G20 policymakers will discuss the dollar’s 12% year-to-date rise, which has raised global concern, at their July 15-16 meeting, significantly if it stacks to parity against the euro for the first time in 20 years.
It is noteworthy as it springs up amidst the British political turmoil, Chinese lockdowns, U.S. banks’ results and central bank’s chaos.
Euro, the dollar’s latest prey, is currently at 20-year lows around $1.016 and might reach parity once hit by the dollar’s broad appeal and outpouring gas prices, provoking European recession risks.
There was widespread anticipation that the headline ‘U.S. inflation rising 8.7% year-on-year in June versus May’s 8.6%’ be released yesterday as it could cement bets on a hefty Federal Reserve rate hike and raise the USD higher.
Britain’s scandalous Prime Minister Boris Johnson’s resignation means the world’s fifth-biggest economy is unsettled just as pounds lingers near two-year lows and Britons suffer inflation. However, even though the British parliament drama dominates the news, the market is not contributing to it. This might change when the government takes action to reinstate itself.
If Nadhim Zahawi reviews some tax plans and cuts others as expected, it may support the sterling and promote inflation, which is currently above 11%.
As the Refinitiv I/B/E/S displays overall S&P 500 earnings growing annually at 6% in Q2, financials are expected to drop by 20% earnings. Hence, things get ugly; U.S. banks launch second-quarter earnings because, while higher interest rates are helpful economic growth is also slowing.
Much of that decline stems from worsening outlooks for loan losses, as interest-rate rises increase the risk of borrower defaults. In addition, banks are expected to factor macro-economic views into loss provisions and results.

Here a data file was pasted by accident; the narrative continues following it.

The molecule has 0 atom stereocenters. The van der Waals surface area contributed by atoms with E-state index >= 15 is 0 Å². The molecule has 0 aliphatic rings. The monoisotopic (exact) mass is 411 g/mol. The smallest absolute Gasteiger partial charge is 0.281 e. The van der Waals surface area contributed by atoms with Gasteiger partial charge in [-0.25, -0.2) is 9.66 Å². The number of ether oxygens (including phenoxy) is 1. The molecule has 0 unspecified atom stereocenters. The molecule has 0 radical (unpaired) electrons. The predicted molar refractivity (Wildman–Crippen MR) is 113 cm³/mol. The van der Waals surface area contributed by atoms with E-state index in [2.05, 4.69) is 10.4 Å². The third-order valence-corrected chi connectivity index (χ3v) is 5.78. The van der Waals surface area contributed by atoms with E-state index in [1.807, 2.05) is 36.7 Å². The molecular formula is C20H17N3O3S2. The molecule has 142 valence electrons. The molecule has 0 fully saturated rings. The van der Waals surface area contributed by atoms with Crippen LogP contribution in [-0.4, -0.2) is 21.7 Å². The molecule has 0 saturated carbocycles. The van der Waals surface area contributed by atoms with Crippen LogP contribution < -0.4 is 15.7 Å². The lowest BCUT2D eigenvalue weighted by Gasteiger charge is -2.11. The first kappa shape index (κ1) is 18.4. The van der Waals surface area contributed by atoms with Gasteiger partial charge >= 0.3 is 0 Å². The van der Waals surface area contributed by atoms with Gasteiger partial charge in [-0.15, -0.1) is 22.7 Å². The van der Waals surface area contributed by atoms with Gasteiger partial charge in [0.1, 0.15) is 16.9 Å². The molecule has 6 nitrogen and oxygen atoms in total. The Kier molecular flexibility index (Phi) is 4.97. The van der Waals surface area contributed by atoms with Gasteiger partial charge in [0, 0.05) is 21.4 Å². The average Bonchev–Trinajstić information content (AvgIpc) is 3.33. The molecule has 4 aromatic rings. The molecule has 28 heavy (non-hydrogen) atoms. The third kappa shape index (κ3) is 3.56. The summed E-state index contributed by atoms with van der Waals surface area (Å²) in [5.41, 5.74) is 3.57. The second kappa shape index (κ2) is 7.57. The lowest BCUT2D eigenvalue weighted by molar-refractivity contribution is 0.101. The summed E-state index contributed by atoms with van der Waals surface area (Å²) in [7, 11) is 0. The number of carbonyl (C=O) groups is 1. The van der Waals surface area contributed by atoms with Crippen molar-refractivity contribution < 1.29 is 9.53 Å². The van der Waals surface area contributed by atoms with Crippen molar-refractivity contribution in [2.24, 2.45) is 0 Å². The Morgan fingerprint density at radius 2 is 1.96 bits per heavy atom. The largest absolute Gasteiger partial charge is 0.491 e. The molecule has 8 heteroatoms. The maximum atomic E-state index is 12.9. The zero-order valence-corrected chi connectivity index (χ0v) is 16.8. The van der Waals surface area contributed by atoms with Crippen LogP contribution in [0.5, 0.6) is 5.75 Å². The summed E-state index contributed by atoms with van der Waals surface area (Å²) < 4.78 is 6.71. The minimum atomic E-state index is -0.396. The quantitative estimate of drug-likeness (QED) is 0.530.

Wedbush predicts that fee income may falter, citing pressure from mortgages and capital markets revenue.
China is trying to subdue many COVID cases centred on a Shanghai karaoke lounge. However, patients keep springing up, leading to mass testing, and fresh activity curbs have been introduced.
China will release its second-quarter GDP figures today and expected President Xi Jinping’s economic costs to reduce. Although economists stated that the official 5.5% GDP target is unobtainable, President Xi Jinping chooses “temporary” economic costs over endangering lives and upholds the zero-covid policies.
Investors are concerned. Shanghai stocks have paused their five-week winning streak, while growth fears have sent iron ore to its lowest level for the year.
Switzerland raises interest rates by half percent, while the Royal Bank of Canada and the Reserve Bank of New Zealand can barely opt for 25 basis-point moves.
Experts believe RBNZ will deliver another half-point move on July 13 as the rates have increased by 2% five times straight recently, and it also projects to double rates by 4%.
The Bank of Canada is set to make its most significant move since 1998, lifting rates from 75 bps to 2.25%, delivering back-to-back 50 bps hikes.
However, rate hikes may slow down as New Zealand business machoism dwindles and housing markets unwind. On the other hand, Canada is assigned a 35% chance of a recession over the coming year.
The dollar appears to be the only one on the optimal side of the market trajectory.